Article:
Sahara: Morocco takes move to preserve regional peace, stability

Morocco took a laudable move Sunday as it began withdrawing its military from Guerguarat, a buffer strip between its southern Saharan provinces and the Mauritanian border, a move meant to preserve peace and stability in the region.

Morocco announced officially Sunday that it is beginning unilateral and immediate withdrawal from Guerguarat.

King Mohammed had ordered “a unilateral and immediate withdrawal from the zone,” said the Moroccan foreign Ministry in a statement.

Morocco’s decision came two days after the Moroccan King alerted, in a phone call, the UN Secretary-General António Guterres to the recurrent violations by the Polisario of the ceasefire and warned of the repercussions such violations can have on regional peace and security.

The following day, the UN Secretary-General issued a statement calling on the parties “to exercise maximum restraint and take all necessary steps” to avoid escalation near Guerguarat in the Moroccan berm, near Mauritanian border.

The Moroccan Foreign Ministry said that Morocco took note of the statement made on Saturday (February 25) by the UN Secretary-General over the tense situation in the Guerguarat region in the Moroccan Sahara, and of the recommendations and assessments made by the UN Chief.

As soon as Morocco announced its unilateral withdrawal, France, Spain and the United States welcomed the move meant to deescalate tension with the Algeria-based Polisario separatist front.

France described Morocco’s retreat “as an important step towards de-escalation in favor of regional stability.”

“France calls on all parties to show responsibility by retreating unconditionally and immediately their armed men from the buffer strip in implementation of the provisions of the ceasefire agreement,” the Spokesperson for the French Foreign Ministry Romain Nadal said.

The Spanish foreign ministry, which lauded Morocco’s decision, called on other parties to follow suit by retreating immediately their armed men from the buffer zone.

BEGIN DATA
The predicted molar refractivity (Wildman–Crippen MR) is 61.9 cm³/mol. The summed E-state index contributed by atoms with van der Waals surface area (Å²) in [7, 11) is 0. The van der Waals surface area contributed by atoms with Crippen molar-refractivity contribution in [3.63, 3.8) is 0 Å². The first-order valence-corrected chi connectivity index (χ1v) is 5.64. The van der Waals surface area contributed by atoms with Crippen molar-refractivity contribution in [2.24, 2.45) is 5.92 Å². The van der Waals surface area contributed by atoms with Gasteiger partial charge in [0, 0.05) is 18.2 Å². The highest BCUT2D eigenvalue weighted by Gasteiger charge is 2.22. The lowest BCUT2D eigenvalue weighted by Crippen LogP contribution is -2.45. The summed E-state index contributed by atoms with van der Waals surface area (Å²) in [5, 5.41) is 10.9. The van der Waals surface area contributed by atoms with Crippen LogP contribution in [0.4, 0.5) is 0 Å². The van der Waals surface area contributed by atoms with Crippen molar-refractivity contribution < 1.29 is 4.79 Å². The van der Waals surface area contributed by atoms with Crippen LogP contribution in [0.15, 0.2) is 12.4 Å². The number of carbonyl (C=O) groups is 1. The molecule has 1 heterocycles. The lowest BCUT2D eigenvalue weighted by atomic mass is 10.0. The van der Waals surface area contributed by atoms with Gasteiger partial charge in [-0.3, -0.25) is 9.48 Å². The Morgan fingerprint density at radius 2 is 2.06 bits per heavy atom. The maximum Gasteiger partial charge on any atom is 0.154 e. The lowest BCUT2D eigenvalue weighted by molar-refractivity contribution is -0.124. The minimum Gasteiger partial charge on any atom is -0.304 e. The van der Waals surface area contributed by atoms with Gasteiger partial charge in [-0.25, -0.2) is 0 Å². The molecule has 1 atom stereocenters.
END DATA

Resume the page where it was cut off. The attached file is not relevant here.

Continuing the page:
“The Spanish government hopes that talks will resume soon under the supervision of the UN Secretary General in order to find a political, lasting and mutually acceptable solution,” to the Sahara issue, the Spanish Foreign Department said.

The US embassy in Rabat also issued a statement welcoming Morocco’s move to appease tensions in the region.

In its Sunday statement, the Moroccan Foreign Ministry said, Morocco now “hopes the Secretary-General’s intervention will allow a return to the previous situation in the zone concerned, keep its status intact, allow the flow of normal road traffic and thus safeguard the cease-fire.”

The Secretary-General had underlined that “regular commercial traffic should not be obstructed and that no action should be taken, which may constitute a change to the status quo”.

The UN chief “strongly urged the parties to unconditionally withdraw all armed elements (…) as soon as possible, to create an environment conducive to a resumption of the dialogue in the context of the political process led by the UN.”

Tension in the Guerguarat buffer strip began last year after Morocco launched the asphalting of a road in a bid to monitor the swarming illegal activities in the area, including drug and arms trafficking.

The Polisario, describing the Moroccan security operation as a breach to the ceasefire, moved to position its armed militiamen, at just few meters from the Moroccan forces, although the UN mission to the Sahara, MINURSO, refuted the Front’s claims saying that the Moroccan anti-smuggling operation in Guerguarat had a police character and was undertaken in coordination with the UN.

The MINURSO is monitoring the ceasefire brokered in 1991 between Morocco and the Algeria-backed Separatist front, which claims the independence of the Sahara provinces.

About Geraldine Boechat 2637 Articles
Senior Editor for Medafrica Times and former journalist for Swiss National Television. former NGO team leader in Burundi and Somalia